‘The Results Look Pretty Bleak’

It should — and we emphasize “should” there, because there are no safe assumptions with regard to whether market participants are still capable of exhibiting any semblance of rationality — be self-evident to everyone that when asset prices are stretched, returns going forward are likely to be lower if they accrue at all. This is common sense.

Yes, bubbles have a tendency to get bigger and if there is indeed a “Greater Fool” dynamic at play in markets, well then things could certainly become even more stretched than they are currently.

That said, the more you overpay for an asset that ostensibly has something that approximates a “fair value”, it stands to reason that your upside is limited to some degree by the fact that you overpaid for it in the first place. If that is no longer a valid way to think about markets, well then “value investing” as a strategy has ceased to mean anything.

Of course as we mentioned in an amusing piece earlier this week, no one wants to be told that they’ve overpaid. No one likes buyer’s remorse. But just because it’s an uncomfortable proposition, doesn’t mean you shouldn’t make yourself aware of it. And in order to help you along, we thought we’d present the following table from Deutsche Bank which shows “what nominal and real returns could be over the next decade if assets revert back to their long-term average valuations.”

Behold: bad news…

MeanReversion

As the bank notes, “the results generally look pretty bleak.”

And although Deutsche concedes that their methodology “has been fairly consistent through time”, they want you to understand that even if it were “updated to reflect more ‘modern thinking’” it would probably only make the results “less negative.”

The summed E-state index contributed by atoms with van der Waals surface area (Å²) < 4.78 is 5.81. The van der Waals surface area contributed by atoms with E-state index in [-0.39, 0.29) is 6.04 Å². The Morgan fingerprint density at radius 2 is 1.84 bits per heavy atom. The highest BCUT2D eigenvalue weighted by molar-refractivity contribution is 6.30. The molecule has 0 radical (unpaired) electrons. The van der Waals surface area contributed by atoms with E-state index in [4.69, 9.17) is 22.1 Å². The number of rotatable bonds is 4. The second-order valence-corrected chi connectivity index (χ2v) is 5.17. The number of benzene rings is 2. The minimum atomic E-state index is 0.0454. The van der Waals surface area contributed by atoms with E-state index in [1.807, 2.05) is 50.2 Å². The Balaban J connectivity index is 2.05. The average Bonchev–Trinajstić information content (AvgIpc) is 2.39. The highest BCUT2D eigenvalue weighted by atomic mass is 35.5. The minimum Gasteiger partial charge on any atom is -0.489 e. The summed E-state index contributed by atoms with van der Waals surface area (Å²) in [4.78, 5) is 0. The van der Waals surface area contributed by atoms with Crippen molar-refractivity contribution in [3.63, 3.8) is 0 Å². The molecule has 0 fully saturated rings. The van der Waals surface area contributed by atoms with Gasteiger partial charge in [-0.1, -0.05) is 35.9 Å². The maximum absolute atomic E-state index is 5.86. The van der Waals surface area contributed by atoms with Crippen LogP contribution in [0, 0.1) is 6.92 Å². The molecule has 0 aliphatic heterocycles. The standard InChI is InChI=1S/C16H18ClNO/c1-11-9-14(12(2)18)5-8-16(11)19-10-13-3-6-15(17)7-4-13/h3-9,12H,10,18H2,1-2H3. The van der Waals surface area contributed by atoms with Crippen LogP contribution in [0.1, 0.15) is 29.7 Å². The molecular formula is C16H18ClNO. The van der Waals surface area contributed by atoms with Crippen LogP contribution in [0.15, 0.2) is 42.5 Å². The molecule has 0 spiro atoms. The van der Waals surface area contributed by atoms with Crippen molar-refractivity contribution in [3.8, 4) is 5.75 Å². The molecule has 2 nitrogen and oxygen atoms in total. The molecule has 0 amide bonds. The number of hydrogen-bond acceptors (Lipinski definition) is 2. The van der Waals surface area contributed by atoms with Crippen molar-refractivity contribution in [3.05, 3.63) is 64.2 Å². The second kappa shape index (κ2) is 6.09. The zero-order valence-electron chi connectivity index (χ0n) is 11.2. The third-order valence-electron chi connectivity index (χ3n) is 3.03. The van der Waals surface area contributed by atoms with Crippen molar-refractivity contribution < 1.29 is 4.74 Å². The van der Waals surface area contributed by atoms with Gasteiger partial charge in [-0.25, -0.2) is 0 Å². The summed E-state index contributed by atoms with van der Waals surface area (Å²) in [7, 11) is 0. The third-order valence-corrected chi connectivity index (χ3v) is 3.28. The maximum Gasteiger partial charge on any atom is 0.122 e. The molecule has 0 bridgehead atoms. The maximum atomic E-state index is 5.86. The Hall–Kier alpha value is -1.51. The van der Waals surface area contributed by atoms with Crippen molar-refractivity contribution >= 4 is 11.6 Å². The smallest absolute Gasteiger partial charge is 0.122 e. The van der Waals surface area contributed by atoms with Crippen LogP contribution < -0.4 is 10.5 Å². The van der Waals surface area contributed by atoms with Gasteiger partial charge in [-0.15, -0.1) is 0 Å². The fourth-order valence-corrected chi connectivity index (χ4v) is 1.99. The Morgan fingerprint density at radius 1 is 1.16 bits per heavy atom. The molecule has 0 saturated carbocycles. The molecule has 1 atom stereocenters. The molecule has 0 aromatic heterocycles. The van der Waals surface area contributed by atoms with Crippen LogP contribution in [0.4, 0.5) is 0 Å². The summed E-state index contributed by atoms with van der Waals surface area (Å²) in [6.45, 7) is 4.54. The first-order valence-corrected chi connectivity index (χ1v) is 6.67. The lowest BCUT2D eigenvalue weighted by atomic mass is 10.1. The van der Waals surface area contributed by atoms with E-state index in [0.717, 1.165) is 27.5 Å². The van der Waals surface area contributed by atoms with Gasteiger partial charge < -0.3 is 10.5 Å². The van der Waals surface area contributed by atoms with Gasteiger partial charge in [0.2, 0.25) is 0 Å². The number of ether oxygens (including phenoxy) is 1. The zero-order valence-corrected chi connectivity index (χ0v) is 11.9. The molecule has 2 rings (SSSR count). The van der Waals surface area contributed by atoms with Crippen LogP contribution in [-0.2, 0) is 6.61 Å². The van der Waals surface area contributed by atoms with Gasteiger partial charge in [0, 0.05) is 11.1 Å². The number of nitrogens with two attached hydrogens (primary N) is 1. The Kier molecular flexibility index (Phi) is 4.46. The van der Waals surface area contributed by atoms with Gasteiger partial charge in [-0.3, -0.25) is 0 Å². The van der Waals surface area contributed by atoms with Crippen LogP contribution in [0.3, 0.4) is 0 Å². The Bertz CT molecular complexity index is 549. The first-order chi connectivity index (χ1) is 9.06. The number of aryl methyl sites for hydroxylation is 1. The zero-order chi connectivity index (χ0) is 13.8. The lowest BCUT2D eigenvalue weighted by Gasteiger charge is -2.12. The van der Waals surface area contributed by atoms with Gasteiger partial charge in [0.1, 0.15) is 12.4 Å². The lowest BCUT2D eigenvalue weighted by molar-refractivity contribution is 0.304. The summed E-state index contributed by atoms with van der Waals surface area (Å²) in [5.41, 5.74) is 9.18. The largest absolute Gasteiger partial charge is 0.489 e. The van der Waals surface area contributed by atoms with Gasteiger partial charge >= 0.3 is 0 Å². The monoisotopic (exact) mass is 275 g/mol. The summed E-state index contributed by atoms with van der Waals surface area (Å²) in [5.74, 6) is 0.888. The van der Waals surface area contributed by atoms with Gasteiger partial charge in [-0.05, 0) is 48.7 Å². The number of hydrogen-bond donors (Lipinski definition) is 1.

Or, in other words, “it probably wouldn’t change the conclusion that on a mean reversion basis, traditional assets are generally expensive in DM countries using the US as a proxy.”

You have been warned (again) (and again) (and again).

 

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3 thoughts on “‘The Results Look Pretty Bleak’

  1. That’s odd, the table seems to exclude TIPS and commodities (other than the gold an oil line items). You would think TIPS, directly held with exactly 3, 5 and 10 year maturities would have positive nominal and real yields but I guess that was too complicated for DB to stick in the table.

    It’s kind of an hilarious juxtaposition there, with the advertisement hawking physical precious metals right next to the table that shows gold as, by far, your worst possible choice of a holding over the next 3, 5 and 10 year periods on both a real and nominal basis.

  2. ’87, 2001- 2002, 2008-2009, History is not on our side. The only reasonable allocation is for shelter from the economic “hurricane” as it has investors in it’s path.

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